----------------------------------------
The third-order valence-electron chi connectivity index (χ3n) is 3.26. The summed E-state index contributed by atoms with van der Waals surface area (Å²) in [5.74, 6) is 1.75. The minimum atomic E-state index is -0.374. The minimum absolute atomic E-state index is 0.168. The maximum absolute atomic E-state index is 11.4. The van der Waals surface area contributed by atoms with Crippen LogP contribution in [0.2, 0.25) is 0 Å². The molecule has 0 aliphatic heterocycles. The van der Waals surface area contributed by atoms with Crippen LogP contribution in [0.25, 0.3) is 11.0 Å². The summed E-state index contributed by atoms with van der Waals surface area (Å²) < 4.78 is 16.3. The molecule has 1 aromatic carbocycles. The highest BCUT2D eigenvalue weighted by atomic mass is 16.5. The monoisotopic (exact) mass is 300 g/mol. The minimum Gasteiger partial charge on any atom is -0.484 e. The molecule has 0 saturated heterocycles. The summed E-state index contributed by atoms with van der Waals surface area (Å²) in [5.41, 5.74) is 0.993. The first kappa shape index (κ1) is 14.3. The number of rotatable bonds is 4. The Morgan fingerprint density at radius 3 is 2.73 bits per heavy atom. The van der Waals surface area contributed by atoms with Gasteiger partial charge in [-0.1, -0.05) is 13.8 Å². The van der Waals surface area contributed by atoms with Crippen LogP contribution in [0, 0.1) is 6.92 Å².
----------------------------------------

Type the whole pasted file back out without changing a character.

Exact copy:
The third-order valence-electron chi connectivity index (χ3n) is 3.26. The summed E-state index contributed by atoms with van der Waals surface area (Å²) in [5.74, 6) is 1.75. The minimum atomic E-state index is -0.374. The minimum absolute atomic E-state index is 0.168. The maximum absolute atomic E-state index is 11.4. The van der Waals surface area contributed by atoms with Crippen LogP contribution in [0.2, 0.25) is 0 Å². The molecule has 0 aliphatic heterocycles. The van der Waals surface area contributed by atoms with Crippen LogP contribution in [0.25, 0.3) is 11.0 Å². The summed E-state index contributed by atoms with van der Waals surface area (Å²) < 4.78 is 16.3. The molecule has 1 aromatic carbocycles. The highest BCUT2D eigenvalue weighted by atomic mass is 16.5. The monoisotopic (exact) mass is 300 g/mol. The minimum Gasteiger partial charge on any atom is -0.484 e. The molecule has 0 saturated heterocycles. The summed E-state index contributed by atoms with van der Waals surface area (Å²) in [5.41, 5.74) is 0.993. The first kappa shape index (κ1) is 14.3. The number of rotatable bonds is 4. The Morgan fingerprint density at radius 3 is 2.73 bits per heavy atom. The van der Waals surface area contributed by atoms with Gasteiger partial charge in [-0.1, -0.05) is 13.8 Å². The van der Waals surface area contributed by atoms with Crippen LogP contribution in [0, 0.1) is 6.92 Å².